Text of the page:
Baker, Mishell. Phantom Pains.

NY: Simon & Schuster, 2017.

This is only the author’s second novel, the close sequel to last year’s urban fantasy Borderline, but it doesn’t suffer one bit from the dreaded “sophomore-novel-itis.” And by “close,” I mean it picks up almost exactly where the first volume ended, and without a lot of explanation of what went before, so you really have to read them in order.


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Baker, Mishell. Borderline.

NY: Simon & Schuster, 2016.

I’ve been a heavy reader of all sorts of science fiction all my life but I’m much pickier about fantasy. Tolkien, for instance, doesn’t do a thing for me. I do like a lot of “urban fantasy” though, and Baker, whose first novel this is, is a welcome new addition to that sub-genre. Here she tells the story of Millicent Roper, who is barely getting along a year after a badly failed attempt at suicide when she was a film student at UCLA. Millie went off a seven-story building and survived (unintentionally) by crashing through a tree, but the fall cost her all of one leg and half the other one, and now she has to deal with prosthetics and a cane and a wheelchair. On top of the that, she has Borderline Personality Disorder, and some days she can barely hang on. And she’s in a private therapeutic facility but the money’s running out.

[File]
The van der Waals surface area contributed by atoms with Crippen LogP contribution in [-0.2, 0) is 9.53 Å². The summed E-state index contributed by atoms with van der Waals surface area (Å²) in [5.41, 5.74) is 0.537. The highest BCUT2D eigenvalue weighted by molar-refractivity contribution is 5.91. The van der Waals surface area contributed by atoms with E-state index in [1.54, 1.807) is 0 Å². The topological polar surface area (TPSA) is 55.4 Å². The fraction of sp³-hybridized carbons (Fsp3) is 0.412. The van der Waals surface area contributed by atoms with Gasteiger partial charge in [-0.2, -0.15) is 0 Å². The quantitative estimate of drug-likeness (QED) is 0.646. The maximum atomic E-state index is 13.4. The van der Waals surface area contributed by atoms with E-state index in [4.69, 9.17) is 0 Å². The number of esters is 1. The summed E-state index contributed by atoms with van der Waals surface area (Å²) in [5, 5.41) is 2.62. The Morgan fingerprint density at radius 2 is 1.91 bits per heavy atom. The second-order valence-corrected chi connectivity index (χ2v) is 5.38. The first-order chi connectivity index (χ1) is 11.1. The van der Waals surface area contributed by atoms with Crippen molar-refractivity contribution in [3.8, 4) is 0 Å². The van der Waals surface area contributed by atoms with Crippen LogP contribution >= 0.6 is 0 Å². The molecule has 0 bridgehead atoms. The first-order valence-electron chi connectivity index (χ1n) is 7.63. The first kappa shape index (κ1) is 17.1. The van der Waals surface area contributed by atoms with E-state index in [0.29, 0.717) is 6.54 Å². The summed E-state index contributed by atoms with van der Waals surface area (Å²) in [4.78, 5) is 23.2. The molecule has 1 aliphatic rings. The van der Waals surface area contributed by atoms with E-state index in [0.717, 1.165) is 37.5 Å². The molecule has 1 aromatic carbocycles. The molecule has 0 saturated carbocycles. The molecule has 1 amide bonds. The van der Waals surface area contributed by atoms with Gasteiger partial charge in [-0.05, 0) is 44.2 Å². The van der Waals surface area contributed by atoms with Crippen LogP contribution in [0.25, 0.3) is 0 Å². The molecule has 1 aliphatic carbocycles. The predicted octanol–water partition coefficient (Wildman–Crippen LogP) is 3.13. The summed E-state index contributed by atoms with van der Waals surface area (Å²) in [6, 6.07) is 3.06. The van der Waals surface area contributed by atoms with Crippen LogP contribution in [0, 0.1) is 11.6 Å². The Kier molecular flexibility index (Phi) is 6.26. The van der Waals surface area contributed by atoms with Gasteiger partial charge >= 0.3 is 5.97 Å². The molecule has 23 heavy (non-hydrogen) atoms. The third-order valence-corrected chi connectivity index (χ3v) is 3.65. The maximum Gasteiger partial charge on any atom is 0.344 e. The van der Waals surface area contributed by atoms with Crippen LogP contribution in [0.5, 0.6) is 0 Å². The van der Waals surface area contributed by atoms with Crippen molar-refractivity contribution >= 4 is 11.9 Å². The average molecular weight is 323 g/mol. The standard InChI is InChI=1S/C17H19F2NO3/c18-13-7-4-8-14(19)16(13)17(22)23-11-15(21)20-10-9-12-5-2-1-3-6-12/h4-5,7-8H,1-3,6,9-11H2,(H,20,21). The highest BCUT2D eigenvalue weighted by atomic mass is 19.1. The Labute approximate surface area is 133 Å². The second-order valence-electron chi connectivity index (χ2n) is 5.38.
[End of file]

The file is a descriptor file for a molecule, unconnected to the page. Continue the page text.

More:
Gaiman, Neil & Charles Vess. Stardust: Being a Romance Within the Realms of Faerie.

NY: DC Comics, 1997.

Neil is the modern master of the fairy tale, and he writes all kinds, from comic to wistful to thoroughly noir. This one is of the traditional variety, though often with tongue firmly in cheek. Gaiman won a number of awards for this one, and deserved them. Vess won another bunch of awards for the art which greatly enhances nearly every page. He reminds me a little of Arthur Rackham and a lot of Alicia Austin, and that’s praise.


Windling, Terri & Delia Sherman (eds). The Essential Bordertown.

NY: Tor, 1998.

Bordertown is the principle population center of the Borderlands, where the human world and the elvin land of Faerie bump up against each other, where neither technology nor magic functions reliably, and which has become a haven for the young who are running away, either to or from. Think the Hashbury c.1968, but with pointy ears and chancy spells.


Black, Holly & Ellen Kushner (eds). Welcome to Bordertown: New Stories and Poems of the Borderlands.

NY: Random House, 2011.

Back in 1987, I was introduced to author Emma Bull at a con by another SF writer whom we both knew. Emma had just published her first novel, War for the Oaks, one of the pioneering works of what came to be called “urban fantasy,” and I was an instant fan of her work. She recommended I check out Terri Windling’s Borderland and Bordertown anthologies, published the year before, and I did. Now, four anthologies and three novels by various authors later, Bordertown is still one of my favorite universes.